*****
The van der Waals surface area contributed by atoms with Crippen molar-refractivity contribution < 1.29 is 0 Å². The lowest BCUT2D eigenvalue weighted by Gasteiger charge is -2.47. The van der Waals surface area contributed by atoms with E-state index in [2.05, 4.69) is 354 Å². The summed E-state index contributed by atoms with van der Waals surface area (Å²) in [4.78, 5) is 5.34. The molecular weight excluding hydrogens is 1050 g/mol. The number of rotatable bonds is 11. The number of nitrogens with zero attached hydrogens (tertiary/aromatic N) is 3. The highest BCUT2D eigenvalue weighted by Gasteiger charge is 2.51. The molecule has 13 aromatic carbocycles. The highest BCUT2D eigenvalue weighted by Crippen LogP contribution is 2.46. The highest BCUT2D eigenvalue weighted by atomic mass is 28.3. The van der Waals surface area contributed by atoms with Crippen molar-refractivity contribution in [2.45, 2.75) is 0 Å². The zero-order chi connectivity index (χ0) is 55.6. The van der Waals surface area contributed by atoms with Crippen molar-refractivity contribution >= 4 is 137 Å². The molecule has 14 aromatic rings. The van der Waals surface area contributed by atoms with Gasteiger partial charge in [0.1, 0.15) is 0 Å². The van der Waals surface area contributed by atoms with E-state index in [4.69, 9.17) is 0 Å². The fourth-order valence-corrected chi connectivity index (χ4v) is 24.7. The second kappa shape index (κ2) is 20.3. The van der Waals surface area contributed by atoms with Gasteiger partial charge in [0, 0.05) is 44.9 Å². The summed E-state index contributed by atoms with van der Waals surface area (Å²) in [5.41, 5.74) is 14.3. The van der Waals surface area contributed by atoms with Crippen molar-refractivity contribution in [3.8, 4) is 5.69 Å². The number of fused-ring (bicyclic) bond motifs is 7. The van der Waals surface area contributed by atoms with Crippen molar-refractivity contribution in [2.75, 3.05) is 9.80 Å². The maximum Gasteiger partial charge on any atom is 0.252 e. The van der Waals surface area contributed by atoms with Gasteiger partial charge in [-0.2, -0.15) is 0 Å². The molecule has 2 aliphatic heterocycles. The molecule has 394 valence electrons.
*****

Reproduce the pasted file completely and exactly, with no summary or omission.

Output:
The van der Waals surface area contributed by atoms with Crippen molar-refractivity contribution < 1.29 is 0 Å². The lowest BCUT2D eigenvalue weighted by Gasteiger charge is -2.47. The van der Waals surface area contributed by atoms with E-state index in [2.05, 4.69) is 354 Å². The summed E-state index contributed by atoms with van der Waals surface area (Å²) in [4.78, 5) is 5.34. The molecular weight excluding hydrogens is 1050 g/mol. The number of rotatable bonds is 11. The number of nitrogens with zero attached hydrogens (tertiary/aromatic N) is 3. The highest BCUT2D eigenvalue weighted by Gasteiger charge is 2.51. The molecule has 13 aromatic carbocycles. The highest BCUT2D eigenvalue weighted by Crippen LogP contribution is 2.46. The highest BCUT2D eigenvalue weighted by atomic mass is 28.3. The van der Waals surface area contributed by atoms with Crippen molar-refractivity contribution in [2.45, 2.75) is 0 Å². The zero-order chi connectivity index (χ0) is 55.6. The van der Waals surface area contributed by atoms with Crippen molar-refractivity contribution >= 4 is 137 Å². The molecule has 14 aromatic rings. The van der Waals surface area contributed by atoms with Gasteiger partial charge in [0.1, 0.15) is 0 Å². The van der Waals surface area contributed by atoms with E-state index in [4.69, 9.17) is 0 Å². The fourth-order valence-corrected chi connectivity index (χ4v) is 24.7. The second kappa shape index (κ2) is 20.3. The van der Waals surface area contributed by atoms with Gasteiger partial charge in [0, 0.05) is 44.9 Å². The summed E-state index contributed by atoms with van der Waals surface area (Å²) in [5.41, 5.74) is 14.3. The van der Waals surface area contributed by atoms with Crippen molar-refractivity contribution in [3.8, 4) is 5.69 Å². The number of fused-ring (bicyclic) bond motifs is 7. The van der Waals surface area contributed by atoms with Crippen molar-refractivity contribution in [2.75, 3.05) is 9.80 Å². The maximum Gasteiger partial charge on any atom is 0.252 e. The van der Waals surface area contributed by atoms with Gasteiger partial charge in [-0.2, -0.15) is 0 Å². The molecule has 2 aliphatic heterocycles. The molecule has 394 valence electrons.